There’s certainly no venture crunch in the e-commerce home decor sector.
Home furniture startup One Kings Lane, on track to generate $200 million in revenue this year, has raised $50 million in Series D financing led by Institutional Venture Partners. This follows Fab.com’s $105 million round in July and Wayfair.com’s $36.3 million round announced yesterday.
Also participating in One Kings Lane’s funding were existing investors Kleiner Perkins Caufield & Byers, Greylock Partners, Tiger Global Management, and new investor Scripps Networks Interactive Inc. (NYSE: SNI). IVP is an experienced late-stage investor and Scripps Networks is the “perfect strategic investor” as a broadcast network with HGTV, Food Network and other home and garden shows, says CEO Doug Mack. There are no plans for a One Kings Lane television show, but that would be “intriguing,” Mack says
One Kings Lane expects this to be the last round to get the company to profitability, says Mack. That $200 million in expected 2012 revenue is about double last year’s revenue. The company, which has only been around for about three years, started off not offering many high ticket items. But the company realized that people are willing to buy area rugs, sofas and high end vintage items online and started offering more of them, Mack says. About 10% of all home decor is sold online now, he says.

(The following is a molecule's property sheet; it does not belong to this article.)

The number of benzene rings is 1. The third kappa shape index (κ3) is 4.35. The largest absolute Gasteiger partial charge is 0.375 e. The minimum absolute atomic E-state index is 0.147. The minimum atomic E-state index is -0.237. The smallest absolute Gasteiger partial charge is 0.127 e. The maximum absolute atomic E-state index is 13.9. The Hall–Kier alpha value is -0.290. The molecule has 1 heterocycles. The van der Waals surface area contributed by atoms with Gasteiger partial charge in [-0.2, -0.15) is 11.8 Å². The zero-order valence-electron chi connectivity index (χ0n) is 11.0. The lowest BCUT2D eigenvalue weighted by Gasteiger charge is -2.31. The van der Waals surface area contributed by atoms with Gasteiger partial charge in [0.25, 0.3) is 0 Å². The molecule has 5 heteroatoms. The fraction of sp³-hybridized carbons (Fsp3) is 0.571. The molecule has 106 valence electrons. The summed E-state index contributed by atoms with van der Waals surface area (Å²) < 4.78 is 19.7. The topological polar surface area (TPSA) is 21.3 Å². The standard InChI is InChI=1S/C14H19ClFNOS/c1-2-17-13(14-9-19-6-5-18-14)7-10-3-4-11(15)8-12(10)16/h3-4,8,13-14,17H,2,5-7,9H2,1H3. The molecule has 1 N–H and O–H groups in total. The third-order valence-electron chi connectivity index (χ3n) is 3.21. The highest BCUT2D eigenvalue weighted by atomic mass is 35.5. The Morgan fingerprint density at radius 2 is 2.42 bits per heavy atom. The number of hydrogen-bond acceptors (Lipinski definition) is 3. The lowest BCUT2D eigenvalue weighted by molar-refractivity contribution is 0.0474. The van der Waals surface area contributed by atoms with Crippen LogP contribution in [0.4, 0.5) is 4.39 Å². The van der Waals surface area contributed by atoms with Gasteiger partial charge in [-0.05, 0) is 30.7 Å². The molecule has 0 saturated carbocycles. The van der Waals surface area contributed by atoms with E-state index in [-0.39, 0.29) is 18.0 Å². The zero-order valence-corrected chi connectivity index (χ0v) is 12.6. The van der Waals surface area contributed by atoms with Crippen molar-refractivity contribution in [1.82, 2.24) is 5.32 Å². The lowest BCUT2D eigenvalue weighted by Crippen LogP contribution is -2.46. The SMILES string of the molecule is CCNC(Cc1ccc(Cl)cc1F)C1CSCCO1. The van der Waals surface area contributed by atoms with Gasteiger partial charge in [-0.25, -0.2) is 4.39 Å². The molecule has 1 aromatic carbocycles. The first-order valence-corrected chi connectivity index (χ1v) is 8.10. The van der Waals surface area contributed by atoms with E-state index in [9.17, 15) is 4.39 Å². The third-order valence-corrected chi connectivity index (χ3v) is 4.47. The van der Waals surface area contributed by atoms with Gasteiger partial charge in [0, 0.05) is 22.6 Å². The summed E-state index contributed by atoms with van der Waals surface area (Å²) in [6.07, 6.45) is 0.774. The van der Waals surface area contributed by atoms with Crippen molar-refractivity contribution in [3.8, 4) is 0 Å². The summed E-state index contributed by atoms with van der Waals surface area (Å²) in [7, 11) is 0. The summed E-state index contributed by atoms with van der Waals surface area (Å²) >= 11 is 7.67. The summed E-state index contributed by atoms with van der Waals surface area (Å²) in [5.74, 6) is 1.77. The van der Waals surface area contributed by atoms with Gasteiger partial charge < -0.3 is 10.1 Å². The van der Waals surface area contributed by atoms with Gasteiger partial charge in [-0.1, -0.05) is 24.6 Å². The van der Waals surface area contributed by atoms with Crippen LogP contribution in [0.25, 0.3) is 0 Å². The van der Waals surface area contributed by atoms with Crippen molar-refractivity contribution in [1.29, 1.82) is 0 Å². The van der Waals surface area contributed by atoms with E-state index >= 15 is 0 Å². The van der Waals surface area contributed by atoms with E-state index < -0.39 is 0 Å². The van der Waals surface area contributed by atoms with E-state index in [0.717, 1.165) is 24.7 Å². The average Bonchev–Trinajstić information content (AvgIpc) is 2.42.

One Kings Lane focuses on curating top products in each of its categories, which builds trust in the brand, Mack says. The company has hired experts in each category, such as lighting or rugs or even vintage books. OKL doesn’t take inventory itself. Instead it manages the sales, inventory and distribution process. It has built technology that can connect with merchants and manage inventory so that it knows exactly what product is available before it goes on sale. “One thing we have that people don’t get is, at core we’re a technology company,” Mack says. “You talk about Twitter, Yammer and Square (nearbySan Francisco companies). We have to do as much technical innovation as any of those companies.”
One Kings Lane has also built out a vintage section, where third parties that are verified by OKL can sell product. Now about 25% of the products on OKL are third party products–that is, sold not by OKL but direct from third parties. The third party products have enabled OKL to scale much to more products and more different products quicker, Mack says. Overall, OKL adds a mix of new products every day that mixes third party and OKL products. Overall One Kings Lane has kept its focus just on home decor, Mack says. It hasn’t gone more broadly into other categories like competitors.
A major focus lately has been a major spike in mobile usage for OKL. About 25% of its revenues now come from mobile devices. During the Thanksgiving holiday weekend about 42% of traffic came from mobile visits. Tablet visitors tend to be during the evening and purchase higher ticket items, while smartphone use more mirrors desktop usage patterns with higher volumes but lower average order sizes, Mack says.
Hurricane Sandy shut down power at the company’s New York office, where photography, copy writing and other operations are located. But the company has recovreed from that and is above it’s projections for the year, Mack says.
IVP’s Sandy Miller, who invested in Zynga and ngmoco, is leading the investment for IVP.